Seripop at Art Lab
Why wait until they're vintage?
For the last five years in Montreal however, Serigraphie Populaire has been screenprinting the most dazzling and bewitching rock posters of our time.
Their official website isn't quite built yet, but you can see examples of their work on their pages at The Blue House and GigPosters.com For a limited time though Art Lab is showing a huge number of prints from Seripop's extensive portfolio.
The show is on right now until March 3rd at Art Lab (1st floor 457 Richmond St. West). Many of the posters are for sale, as are a limited run of Seripop t-shirts.
Last night was the popping-at-the-seams opening reception.
My glasses fogged up as soon as I entered the gallery so my first exposure to the screenprinted work of Seripop was up close. The amount of detail in these rock posters is the key to their popularity.
Many of the posters use more than three colours and designs featuring maze-like contrortions of lines and shapes. Others are hatched out with jagged scribbles, or furry looking shapes, which would contrast strongly with most other hastily xeroxed band posters found on the street.
The images vary from the obscene (a lightly sketched masturbating man in a chair) to the violent (a charred human head), but these Seripop people aren't out to shock and disturb you as much as you might think. These images are presented without context and are often so obscured by abstract shapes, or disguised by their unusual colour, that it's difficult to notice the content at first glance.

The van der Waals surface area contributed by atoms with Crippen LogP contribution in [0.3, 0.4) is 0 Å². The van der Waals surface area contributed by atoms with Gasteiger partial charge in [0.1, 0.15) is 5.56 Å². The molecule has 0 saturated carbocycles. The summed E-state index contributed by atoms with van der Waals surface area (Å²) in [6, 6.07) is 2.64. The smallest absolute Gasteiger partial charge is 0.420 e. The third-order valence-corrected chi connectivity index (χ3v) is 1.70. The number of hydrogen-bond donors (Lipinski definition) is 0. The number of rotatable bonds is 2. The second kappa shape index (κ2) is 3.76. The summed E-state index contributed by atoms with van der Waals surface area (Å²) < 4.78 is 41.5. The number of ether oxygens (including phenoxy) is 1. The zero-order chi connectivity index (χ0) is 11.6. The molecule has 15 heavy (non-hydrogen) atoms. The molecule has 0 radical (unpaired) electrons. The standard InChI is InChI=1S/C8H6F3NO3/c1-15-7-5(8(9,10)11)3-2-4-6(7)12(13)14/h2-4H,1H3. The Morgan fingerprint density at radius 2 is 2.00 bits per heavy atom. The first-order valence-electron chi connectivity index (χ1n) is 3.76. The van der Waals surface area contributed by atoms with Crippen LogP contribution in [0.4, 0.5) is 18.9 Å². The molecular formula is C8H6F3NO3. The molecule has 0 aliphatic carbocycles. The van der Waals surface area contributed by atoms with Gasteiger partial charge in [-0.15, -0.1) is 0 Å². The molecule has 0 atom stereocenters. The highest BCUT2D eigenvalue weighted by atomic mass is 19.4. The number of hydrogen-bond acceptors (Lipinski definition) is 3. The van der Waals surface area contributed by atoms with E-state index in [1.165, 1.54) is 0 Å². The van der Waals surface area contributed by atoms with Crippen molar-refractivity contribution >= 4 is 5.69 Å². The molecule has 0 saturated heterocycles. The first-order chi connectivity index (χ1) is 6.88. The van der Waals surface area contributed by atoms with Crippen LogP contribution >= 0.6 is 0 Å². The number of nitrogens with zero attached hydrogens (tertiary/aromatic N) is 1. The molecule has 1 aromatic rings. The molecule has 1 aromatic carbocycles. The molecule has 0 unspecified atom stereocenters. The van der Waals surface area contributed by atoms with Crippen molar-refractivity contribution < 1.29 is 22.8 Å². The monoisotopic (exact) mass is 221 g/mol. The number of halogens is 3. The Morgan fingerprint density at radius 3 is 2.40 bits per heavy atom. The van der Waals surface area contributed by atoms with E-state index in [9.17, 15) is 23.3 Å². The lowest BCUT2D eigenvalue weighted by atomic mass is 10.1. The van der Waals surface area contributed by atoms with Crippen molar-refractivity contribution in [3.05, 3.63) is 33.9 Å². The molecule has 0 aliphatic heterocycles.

No wall of the gallery was left uncovered and combined with the music blasting out of one of the rooms, and the close crowd of people milling about, things were a little overwhelming. Refuge was easily found in the shop area though. A small room near the back of the gallery stocked brightly coloured Seripop t-shirts and offered portfolio sleeves including posters for sale. Here the music wasn't as loud, the crowd non-existant and you were able to look even more closely at the posters and appreciate them in a more personal way.
On a wall on the street any Seripop poster would stand out against the usual black and white, high contrast, fast and cheap band posters out there, but all together it soon became clear that although these posters are very eye-catching, it's often difficult to make out any of the concert information. The text is so stylized on most of these posters that it's impossible to tell the who, when or where of any of these events. Are these posters just being made for the Taschen "Rock Posters of the 21st Century" coffee table book? How effective can something be if you can't read it? What's more, who in their right mind would glue any of these beautiful screenprinted artworks on lamp posts and bulletin boards?
Perhaps these are "Concept Rock Posters", like concept cars seen only at autoshows to demonstrate how cool it would be to have solar panels to power all your dashboard electronics.
If nothing else, the work of Serigraphie Populaire should be a huge inspiration to anyone wanting to promote an event. Perhaps if all band posters were as beautiful, and painstakingly handcrafted as these there wouldn't be any desire to ban them from lamp posts in the city.
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